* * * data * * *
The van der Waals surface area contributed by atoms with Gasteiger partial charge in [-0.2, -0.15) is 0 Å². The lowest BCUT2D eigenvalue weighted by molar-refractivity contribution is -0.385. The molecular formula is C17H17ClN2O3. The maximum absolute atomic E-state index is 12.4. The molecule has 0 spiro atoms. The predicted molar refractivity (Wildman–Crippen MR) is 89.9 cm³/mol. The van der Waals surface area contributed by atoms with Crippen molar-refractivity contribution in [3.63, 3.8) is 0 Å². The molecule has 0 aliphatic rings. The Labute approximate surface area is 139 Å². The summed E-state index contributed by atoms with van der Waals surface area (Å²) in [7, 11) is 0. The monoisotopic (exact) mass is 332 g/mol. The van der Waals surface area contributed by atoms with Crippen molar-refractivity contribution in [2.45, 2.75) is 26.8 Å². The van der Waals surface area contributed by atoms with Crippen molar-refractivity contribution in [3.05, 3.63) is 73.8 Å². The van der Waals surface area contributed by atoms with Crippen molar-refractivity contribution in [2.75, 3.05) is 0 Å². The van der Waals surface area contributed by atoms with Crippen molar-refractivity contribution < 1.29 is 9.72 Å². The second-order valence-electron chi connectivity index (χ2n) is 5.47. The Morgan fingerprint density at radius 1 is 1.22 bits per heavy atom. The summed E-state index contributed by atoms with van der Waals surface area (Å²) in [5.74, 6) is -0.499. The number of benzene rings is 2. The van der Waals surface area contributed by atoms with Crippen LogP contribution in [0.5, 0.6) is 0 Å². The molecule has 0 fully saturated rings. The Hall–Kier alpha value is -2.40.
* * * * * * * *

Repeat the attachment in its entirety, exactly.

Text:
The van der Waals surface area contributed by atoms with Gasteiger partial charge in [-0.2, -0.15) is 0 Å². The lowest BCUT2D eigenvalue weighted by molar-refractivity contribution is -0.385. The molecular formula is C17H17ClN2O3. The maximum absolute atomic E-state index is 12.4. The molecule has 0 spiro atoms. The predicted molar refractivity (Wildman–Crippen MR) is 89.9 cm³/mol. The van der Waals surface area contributed by atoms with Crippen molar-refractivity contribution in [3.63, 3.8) is 0 Å². The molecule has 0 aliphatic rings. The Labute approximate surface area is 139 Å². The summed E-state index contributed by atoms with van der Waals surface area (Å²) in [7, 11) is 0. The monoisotopic (exact) mass is 332 g/mol. The van der Waals surface area contributed by atoms with Crippen molar-refractivity contribution in [2.45, 2.75) is 26.8 Å². The van der Waals surface area contributed by atoms with Crippen molar-refractivity contribution in [3.05, 3.63) is 73.8 Å². The van der Waals surface area contributed by atoms with Crippen molar-refractivity contribution in [2.75, 3.05) is 0 Å². The van der Waals surface area contributed by atoms with Crippen molar-refractivity contribution < 1.29 is 9.72 Å². The second-order valence-electron chi connectivity index (χ2n) is 5.47. The Morgan fingerprint density at radius 1 is 1.22 bits per heavy atom. The summed E-state index contributed by atoms with van der Waals surface area (Å²) in [5.74, 6) is -0.499. The number of benzene rings is 2. The van der Waals surface area contributed by atoms with Crippen LogP contribution in [0.5, 0.6) is 0 Å². The molecule has 0 fully saturated rings. The Hall–Kier alpha value is -2.40.